At the time of his re-discovery in the 60s and 70s he was put into the pigeon-hole of socially committed photographers. Not without any foundation. He did sympathise with the miserable, but disliked the brutal imagery of press-photography. He preferred to make a picture of an artificial limb left behind in a cheap hotel room. The Americans thought he was a Surrealist (they thought each Avant-Garde artist was one) which, in its turn, was also true to some extent, see e.g. his elephants trotting before an aeroplane, or the arm sticking out of a fan, or indeed his female nudes viewed through a distorting mirror.
But no pigeon-hole is fitting for him. He was a man for himself; he even photographed for himself rather than the magazines or the history of photography. In the meantime he managed to shoot some of the most outstanding pictures of the 20th century including the fork put on the edge of a plate, or the blind violinist who since has become a symbol of Eastern Europe, or the errand-boy snoring in the café, or Mondrian’s pipe and spectacles, or the melancholy tulip, or the giggling dancer on the sofa, etc. All those can be seen at the exhibition in vintage copies as early as possible, from the earliest photos shot while he had lived in Hungary right on to the last Polaroid pictures made in his old age in NYC.
29 September – 31 December
Hungarian National Museum
The Other Venus – A Show by Orshi Drozdik
8 October – 8 January, 2012
MODEM – Modern and Contemporary Arts Centre, Debrecen
While still a student at the Arts Academy, in the mid-70s, Drozdik was already pre-occupied with an individual mythology, i.e. her own system of values in the midst of a patriarchal social and art scene. The show consists of her earliest works, elaborations on her earliest works, and more recent, current works by the artist engaged in an ongoing battle for self-expression.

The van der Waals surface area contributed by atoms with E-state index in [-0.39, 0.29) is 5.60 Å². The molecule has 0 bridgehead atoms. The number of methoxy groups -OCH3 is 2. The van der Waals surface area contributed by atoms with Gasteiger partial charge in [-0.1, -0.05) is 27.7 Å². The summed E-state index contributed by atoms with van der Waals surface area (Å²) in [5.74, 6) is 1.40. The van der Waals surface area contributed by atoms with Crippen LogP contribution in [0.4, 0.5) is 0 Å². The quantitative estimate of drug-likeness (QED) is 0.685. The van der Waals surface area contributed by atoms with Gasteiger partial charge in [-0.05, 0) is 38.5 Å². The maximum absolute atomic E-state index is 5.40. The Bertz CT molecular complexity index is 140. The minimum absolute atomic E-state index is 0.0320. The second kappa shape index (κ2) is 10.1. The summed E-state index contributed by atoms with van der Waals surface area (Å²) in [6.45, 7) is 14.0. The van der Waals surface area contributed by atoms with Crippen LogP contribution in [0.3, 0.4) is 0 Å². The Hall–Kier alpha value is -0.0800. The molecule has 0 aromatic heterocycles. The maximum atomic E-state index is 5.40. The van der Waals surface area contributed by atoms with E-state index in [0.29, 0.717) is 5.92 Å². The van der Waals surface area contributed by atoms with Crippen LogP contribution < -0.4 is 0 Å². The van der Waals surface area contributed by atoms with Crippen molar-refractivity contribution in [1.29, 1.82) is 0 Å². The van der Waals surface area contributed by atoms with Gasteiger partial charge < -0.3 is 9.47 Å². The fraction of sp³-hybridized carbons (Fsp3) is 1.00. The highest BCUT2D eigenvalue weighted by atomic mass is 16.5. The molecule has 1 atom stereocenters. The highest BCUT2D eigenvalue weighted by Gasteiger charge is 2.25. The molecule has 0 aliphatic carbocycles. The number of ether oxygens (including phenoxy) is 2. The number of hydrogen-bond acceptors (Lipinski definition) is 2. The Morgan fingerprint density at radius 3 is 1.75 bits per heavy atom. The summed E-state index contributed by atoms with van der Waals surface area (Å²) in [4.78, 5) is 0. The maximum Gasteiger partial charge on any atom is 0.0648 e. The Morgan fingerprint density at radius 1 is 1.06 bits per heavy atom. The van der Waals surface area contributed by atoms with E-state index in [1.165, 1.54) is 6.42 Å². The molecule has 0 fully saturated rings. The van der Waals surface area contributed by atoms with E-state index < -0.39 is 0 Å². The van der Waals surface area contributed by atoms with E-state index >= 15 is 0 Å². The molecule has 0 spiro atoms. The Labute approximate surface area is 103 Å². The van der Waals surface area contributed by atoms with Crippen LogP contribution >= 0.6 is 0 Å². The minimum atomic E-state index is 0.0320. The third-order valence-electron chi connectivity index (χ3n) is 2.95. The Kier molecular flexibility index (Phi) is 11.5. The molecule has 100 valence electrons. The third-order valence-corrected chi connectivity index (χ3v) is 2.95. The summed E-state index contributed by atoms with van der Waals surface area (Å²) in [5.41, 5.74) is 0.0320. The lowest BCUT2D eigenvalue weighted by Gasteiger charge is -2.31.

“…and what about the Jews?”
5 October – 5 December
Hungarian Jewish Museum and Archive
The exhibition is not about the existence or non-existence of Jewish art (sometimes even the adjective Hungarian can be questioned); neither is it about what a Hungarian artist (Jewish or not) thinks about the Jews. It is about what today’s Hungarian artists (Jewish or not) take to be the general social attitude of today’s Hungarian society towards Jewishness – as expressed in their respective particular visual styles.
8 October – 30 October
Organised by “Art Moments by Hybridart”, the show wishes to give a sense of the ordinary pedestrian meeting quality works of art as he/she moves about in the street. Foreign and Hungarian artists invited to the show produce a large billboard each day – an effort bordering on graffiti art. Another aim of the show is to prove that street art is not equal to vandalism.
The Wanderer in the Land of Illnesses – A Show by György Román
10 October – 5 November
Hungarian Academy of Arts – Barcsay Hall
Román’s paintings and writings were equally marked by “the all-the-same technique of a message impossible to defer” (Miklós Erdély). His art and writing are based on the visionary dreams that he had lived through during his childhood illnesses. Along with his curious paintings, his graphic art, sketches, dream diaries, documentary photos, manuscripts etc. are also represented. A film made on him and his art back in 1979 is also on view.